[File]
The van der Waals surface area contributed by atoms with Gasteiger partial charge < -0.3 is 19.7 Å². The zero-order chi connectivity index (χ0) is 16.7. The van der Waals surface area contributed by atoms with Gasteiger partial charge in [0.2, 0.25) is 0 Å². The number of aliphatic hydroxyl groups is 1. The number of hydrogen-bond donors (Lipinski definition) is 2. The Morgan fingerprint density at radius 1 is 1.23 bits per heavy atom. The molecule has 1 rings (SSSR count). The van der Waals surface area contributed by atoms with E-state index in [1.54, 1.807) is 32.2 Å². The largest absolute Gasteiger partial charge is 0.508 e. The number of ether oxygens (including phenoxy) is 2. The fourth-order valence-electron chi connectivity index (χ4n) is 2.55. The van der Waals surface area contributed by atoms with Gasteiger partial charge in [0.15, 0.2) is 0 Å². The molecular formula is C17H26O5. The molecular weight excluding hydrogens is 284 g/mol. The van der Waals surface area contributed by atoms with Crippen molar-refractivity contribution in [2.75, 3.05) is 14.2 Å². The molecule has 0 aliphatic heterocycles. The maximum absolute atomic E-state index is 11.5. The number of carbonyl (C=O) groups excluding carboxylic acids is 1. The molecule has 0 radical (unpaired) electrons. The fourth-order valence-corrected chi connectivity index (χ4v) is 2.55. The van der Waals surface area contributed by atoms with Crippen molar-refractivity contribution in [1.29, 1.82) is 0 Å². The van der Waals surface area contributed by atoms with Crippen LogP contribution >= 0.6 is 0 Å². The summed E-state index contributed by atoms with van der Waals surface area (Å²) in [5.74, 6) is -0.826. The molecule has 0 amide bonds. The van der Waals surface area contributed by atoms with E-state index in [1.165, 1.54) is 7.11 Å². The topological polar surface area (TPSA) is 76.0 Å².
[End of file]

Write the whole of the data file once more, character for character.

The van der Waals surface area contributed by atoms with Gasteiger partial charge < -0.3 is 19.7 Å². The zero-order chi connectivity index (χ0) is 16.7. The van der Waals surface area contributed by atoms with Gasteiger partial charge in [0.2, 0.25) is 0 Å². The number of aliphatic hydroxyl groups is 1. The number of hydrogen-bond donors (Lipinski definition) is 2. The Morgan fingerprint density at radius 1 is 1.23 bits per heavy atom. The molecule has 1 rings (SSSR count). The van der Waals surface area contributed by atoms with E-state index in [1.54, 1.807) is 32.2 Å². The largest absolute Gasteiger partial charge is 0.508 e. The number of ether oxygens (including phenoxy) is 2. The fourth-order valence-electron chi connectivity index (χ4n) is 2.55. The van der Waals surface area contributed by atoms with Gasteiger partial charge in [0.15, 0.2) is 0 Å². The molecular formula is C17H26O5. The molecular weight excluding hydrogens is 284 g/mol. The van der Waals surface area contributed by atoms with Crippen molar-refractivity contribution in [2.75, 3.05) is 14.2 Å². The molecule has 0 aliphatic heterocycles. The maximum absolute atomic E-state index is 11.5. The number of carbonyl (C=O) groups excluding carboxylic acids is 1. The molecule has 0 radical (unpaired) electrons. The fourth-order valence-corrected chi connectivity index (χ4v) is 2.55. The van der Waals surface area contributed by atoms with Crippen molar-refractivity contribution in [1.29, 1.82) is 0 Å². The van der Waals surface area contributed by atoms with Crippen LogP contribution >= 0.6 is 0 Å². The summed E-state index contributed by atoms with van der Waals surface area (Å²) in [5.74, 6) is -0.826. The molecule has 0 amide bonds. The van der Waals surface area contributed by atoms with E-state index in [1.165, 1.54) is 7.11 Å². The topological polar surface area (TPSA) is 76.0 Å².